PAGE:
How to thwart the GOP war on Medicaid
Conservatives have come up with a new way to crush poor people with bureaucracy: work requirements for people on Medicaid!
Arkansas is leading the way, setting up new flaming hoops, and demanding that certain Medicaid enrollees jump through them to retain their coverage. As a result, over 12,000 people have lost Medicaid.
Luckily, there is a quick and easy fix for this: Simply make Medicaid like Medicare. Remove it from state control, and make it the same across the entire country — if not just part of Medicare outright. It would take away the second-largest expense in state budgets, and disallow red states from grossly harming their impoverished residents.
In Arkansas, the new rules apply to the 280,000 people on Arkansas Works (the portion of Medicaid that was expanded under ObamaCare). The new rules, which took effect in June, require non-disabled, working-age adults (about 69,000 people) to submit a lot of complicated paperwork proving they have done at least 80 hours of "work activities" per month. If you don't meet the requirements, you lose Medicaid until the following January at least.
The motivation here is the unshakable conservative dogma that poor people are lazy, and everyone on specifically poor-only programs is a welfare cheat. Thus the conservative love for invasive (and very expensive) Big Government surveillance to make poor people do reams of complicated paperwork to prove they aren't welfare queens. But only poor people, of course. The elderly Fox News devotees collecting welfare in the form of Medicare and Social Security are noble American patriots.
Arkansas Gov. Asa Hutchinson (R) swore that he expected only "minimal" coverage losses. "This is not about punishing anyone … It's to help them to move out of poverty and up the economic ladder," he said.
Of course, catastrophe ensued.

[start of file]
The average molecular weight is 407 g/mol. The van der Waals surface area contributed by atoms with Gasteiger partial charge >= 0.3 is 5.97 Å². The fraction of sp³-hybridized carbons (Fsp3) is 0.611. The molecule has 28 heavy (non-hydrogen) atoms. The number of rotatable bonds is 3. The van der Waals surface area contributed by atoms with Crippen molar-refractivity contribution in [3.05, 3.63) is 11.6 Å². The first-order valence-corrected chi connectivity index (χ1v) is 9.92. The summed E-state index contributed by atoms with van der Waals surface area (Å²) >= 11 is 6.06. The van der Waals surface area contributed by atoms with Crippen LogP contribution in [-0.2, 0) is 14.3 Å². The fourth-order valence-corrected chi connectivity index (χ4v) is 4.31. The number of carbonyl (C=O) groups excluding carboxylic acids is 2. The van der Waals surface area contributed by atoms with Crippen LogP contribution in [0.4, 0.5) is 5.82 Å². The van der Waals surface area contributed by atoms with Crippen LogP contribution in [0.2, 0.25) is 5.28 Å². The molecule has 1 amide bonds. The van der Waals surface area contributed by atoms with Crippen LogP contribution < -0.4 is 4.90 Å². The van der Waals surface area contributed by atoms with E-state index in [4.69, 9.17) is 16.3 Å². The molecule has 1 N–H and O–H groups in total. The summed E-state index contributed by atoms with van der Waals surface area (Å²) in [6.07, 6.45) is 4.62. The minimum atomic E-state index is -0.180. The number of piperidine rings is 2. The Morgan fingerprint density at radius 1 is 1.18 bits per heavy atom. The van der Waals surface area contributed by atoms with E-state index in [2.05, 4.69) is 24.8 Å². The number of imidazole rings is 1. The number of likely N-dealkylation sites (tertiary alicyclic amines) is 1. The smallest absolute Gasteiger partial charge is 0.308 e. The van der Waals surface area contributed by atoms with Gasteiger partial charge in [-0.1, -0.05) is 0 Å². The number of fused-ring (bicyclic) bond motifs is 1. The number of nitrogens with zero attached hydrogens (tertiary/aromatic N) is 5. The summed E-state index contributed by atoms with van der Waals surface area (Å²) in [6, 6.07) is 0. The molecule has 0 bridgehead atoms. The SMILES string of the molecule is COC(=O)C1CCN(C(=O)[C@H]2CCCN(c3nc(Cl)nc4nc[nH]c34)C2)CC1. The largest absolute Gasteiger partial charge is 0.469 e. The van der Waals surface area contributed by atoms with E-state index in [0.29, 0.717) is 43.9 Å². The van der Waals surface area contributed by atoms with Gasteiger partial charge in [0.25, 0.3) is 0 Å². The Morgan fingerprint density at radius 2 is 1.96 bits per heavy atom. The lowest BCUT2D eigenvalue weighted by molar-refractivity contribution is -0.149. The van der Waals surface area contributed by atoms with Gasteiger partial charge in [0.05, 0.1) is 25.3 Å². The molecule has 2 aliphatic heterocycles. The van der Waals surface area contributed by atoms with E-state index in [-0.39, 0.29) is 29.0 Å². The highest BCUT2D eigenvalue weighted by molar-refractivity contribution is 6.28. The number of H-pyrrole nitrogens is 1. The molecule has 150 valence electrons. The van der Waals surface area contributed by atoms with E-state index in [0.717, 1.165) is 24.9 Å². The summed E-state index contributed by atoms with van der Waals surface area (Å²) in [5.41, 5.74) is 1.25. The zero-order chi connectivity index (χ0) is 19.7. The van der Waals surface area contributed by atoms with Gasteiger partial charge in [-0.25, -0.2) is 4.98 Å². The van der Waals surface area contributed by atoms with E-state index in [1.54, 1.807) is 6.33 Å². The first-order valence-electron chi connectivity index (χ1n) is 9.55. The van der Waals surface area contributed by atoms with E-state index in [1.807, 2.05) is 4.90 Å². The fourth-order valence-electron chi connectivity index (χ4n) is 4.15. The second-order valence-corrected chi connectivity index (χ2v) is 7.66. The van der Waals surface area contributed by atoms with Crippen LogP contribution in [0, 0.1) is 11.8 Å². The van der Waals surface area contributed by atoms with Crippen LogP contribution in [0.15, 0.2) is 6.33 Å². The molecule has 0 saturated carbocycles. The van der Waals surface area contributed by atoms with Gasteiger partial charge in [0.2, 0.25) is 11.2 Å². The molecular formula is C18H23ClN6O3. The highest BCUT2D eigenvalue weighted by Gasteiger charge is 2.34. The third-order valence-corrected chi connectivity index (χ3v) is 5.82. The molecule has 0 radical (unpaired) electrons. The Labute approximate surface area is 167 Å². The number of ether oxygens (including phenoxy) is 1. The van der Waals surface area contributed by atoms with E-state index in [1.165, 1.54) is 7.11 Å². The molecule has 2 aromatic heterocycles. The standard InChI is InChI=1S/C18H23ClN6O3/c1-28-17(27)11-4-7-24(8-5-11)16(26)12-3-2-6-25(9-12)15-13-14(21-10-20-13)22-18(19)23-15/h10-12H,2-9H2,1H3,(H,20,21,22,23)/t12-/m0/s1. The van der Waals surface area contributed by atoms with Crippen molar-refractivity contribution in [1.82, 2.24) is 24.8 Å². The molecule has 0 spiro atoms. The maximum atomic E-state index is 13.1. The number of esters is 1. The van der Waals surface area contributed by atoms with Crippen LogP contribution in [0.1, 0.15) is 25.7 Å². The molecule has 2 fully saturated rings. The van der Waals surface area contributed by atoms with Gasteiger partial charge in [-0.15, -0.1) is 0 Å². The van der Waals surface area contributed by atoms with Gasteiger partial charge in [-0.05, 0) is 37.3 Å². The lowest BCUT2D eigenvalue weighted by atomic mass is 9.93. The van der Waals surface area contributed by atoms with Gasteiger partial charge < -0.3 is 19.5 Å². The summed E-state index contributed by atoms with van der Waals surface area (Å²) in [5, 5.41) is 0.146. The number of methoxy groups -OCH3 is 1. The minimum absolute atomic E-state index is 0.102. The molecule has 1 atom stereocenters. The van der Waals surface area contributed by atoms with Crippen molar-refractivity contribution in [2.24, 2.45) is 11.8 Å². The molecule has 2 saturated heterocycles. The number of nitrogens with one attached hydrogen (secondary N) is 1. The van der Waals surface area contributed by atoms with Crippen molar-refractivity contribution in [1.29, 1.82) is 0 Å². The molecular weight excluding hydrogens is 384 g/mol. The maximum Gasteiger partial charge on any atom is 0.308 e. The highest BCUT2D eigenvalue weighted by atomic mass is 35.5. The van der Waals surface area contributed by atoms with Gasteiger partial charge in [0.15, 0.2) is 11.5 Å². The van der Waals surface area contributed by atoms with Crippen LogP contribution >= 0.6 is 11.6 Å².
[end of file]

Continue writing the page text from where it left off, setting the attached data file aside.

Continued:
The state issued complicated and conflicting instructions, required monthly reports through a DHS website that inexplicably shuts down at 9 p.m. every day, left phone help lines unmanned, and otherwise carried out that classic GOP governance that is equal parts malicious and incompetent. As a direct and entirely foreseeable result, over 12,000 Arkansans have so far been kicked off Medicaid (or about 17 percent of the affected population).
Likely most of them would have qualified, but found the bureaucratic labyrinth too much to manage. It's virtually certain that someone is going to die because of this policy, and probably many more than one. Victims of Republican misrule are already rationing their medication:
Ruelle, 38, lost her coverage at the end of August … For the past two-and-a-half months, she's been carefully rationing both her medications, allowing herself a Gabapentin only when the nerve pain becomes so bad she fears she won't be able to do her job. Ruelle works 25-35 hours a week at a chain restaurant in Little Rock, where she makes $9 an hour. [Arkansas Times]
Catherine Rampell of The Washington Post reports another victim with chronic obstructive pulmonary disease ended up in the emergency room after these idiot rules snatched away his health insurance and thus his medication, despite being employed for the entire time.
The supposed point of a federal constitutional structure is to allow states to be "laboratories of democracy." But in this instance, the experiment is a humanitarian disaster. In the case of health care specifically, there is not much reason to do tons and tons of policy experiments. Yes, occasionally there are some encouraging ideas that aren't just kicking the poor, as has happened in Maryland. But it comes at the price of allowing Republican presidents to let Republican states brutalize their constituents. And no possible experiment would do even one-tenth as much good as simply forcing the entire country onto a rational and humane Medicaid system (which would also cut down substantially on stroke-inducing bureaucracy and red tape).
Additionally, it should be remembered that Medicaid is a giant burden on state budgets, accounting for nearly a fifth of all state spending. While the federal government picks up much of that tab (especially for the ObamaCare expansion), the cost is increasing fast, and puts a real strain on states — most of whom have balanced budget requirements. The federal government, by contrast, borrows in a currency it controls, which is also the global reserve currency, and thus has a near-limitless ability to finance social insurance programs. That is the rational place to pay for health-care programs.
So what should happen? One simple method would be to simply pick the most generous Medicaid package among all states, and replace the existing Medicaid structure with a federal version of that. An intermediate policy would be to just load everyone now on Medicaid onto existing Medicare, perhaps expand eligibility to 200 percent of the poverty line (currently 138 percent for expansion states), and throw everyone under 26 on there while we're at it.
The best solution, of course, would be an upgraded Medicare-for-all.
But this much is clear: The goofy Medicaid state-federal partnership is complicated, burdensome, and enables Republican atrocities. Let's have one health-care program for one United States of America.